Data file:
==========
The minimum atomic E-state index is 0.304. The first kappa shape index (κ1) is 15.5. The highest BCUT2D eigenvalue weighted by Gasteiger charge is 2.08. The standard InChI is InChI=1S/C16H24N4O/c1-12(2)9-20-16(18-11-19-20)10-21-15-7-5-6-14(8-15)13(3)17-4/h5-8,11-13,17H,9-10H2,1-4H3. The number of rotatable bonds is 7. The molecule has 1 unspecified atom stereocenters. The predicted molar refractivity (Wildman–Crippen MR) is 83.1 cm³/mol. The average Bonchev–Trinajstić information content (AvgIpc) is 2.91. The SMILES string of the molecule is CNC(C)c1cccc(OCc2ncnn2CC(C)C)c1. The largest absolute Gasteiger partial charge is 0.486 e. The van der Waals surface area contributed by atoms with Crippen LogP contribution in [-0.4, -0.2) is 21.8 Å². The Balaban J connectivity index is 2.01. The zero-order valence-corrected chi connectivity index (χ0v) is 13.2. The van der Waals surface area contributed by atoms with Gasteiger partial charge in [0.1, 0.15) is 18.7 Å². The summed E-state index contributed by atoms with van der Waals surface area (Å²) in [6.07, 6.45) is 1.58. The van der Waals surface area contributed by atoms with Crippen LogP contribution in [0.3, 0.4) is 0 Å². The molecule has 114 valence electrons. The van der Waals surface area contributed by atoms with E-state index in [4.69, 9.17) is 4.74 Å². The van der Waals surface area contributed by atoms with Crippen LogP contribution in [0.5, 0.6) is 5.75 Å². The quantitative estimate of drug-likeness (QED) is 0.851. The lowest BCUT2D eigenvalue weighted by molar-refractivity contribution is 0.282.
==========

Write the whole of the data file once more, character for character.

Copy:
The minimum atomic E-state index is 0.304. The first kappa shape index (κ1) is 15.5. The highest BCUT2D eigenvalue weighted by Gasteiger charge is 2.08. The standard InChI is InChI=1S/C16H24N4O/c1-12(2)9-20-16(18-11-19-20)10-21-15-7-5-6-14(8-15)13(3)17-4/h5-8,11-13,17H,9-10H2,1-4H3. The number of rotatable bonds is 7. The molecule has 1 unspecified atom stereocenters. The predicted molar refractivity (Wildman–Crippen MR) is 83.1 cm³/mol. The average Bonchev–Trinajstić information content (AvgIpc) is 2.91. The SMILES string of the molecule is CNC(C)c1cccc(OCc2ncnn2CC(C)C)c1. The largest absolute Gasteiger partial charge is 0.486 e. The van der Waals surface area contributed by atoms with Crippen LogP contribution in [-0.4, -0.2) is 21.8 Å². The Balaban J connectivity index is 2.01. The zero-order valence-corrected chi connectivity index (χ0v) is 13.2. The van der Waals surface area contributed by atoms with Gasteiger partial charge in [0.1, 0.15) is 18.7 Å². The summed E-state index contributed by atoms with van der Waals surface area (Å²) in [6.07, 6.45) is 1.58. The van der Waals surface area contributed by atoms with Crippen LogP contribution in [0.3, 0.4) is 0 Å². The molecule has 114 valence electrons. The van der Waals surface area contributed by atoms with E-state index in [4.69, 9.17) is 4.74 Å². The van der Waals surface area contributed by atoms with Crippen LogP contribution in [0.5, 0.6) is 5.75 Å². The quantitative estimate of drug-likeness (QED) is 0.851. The lowest BCUT2D eigenvalue weighted by molar-refractivity contribution is 0.282.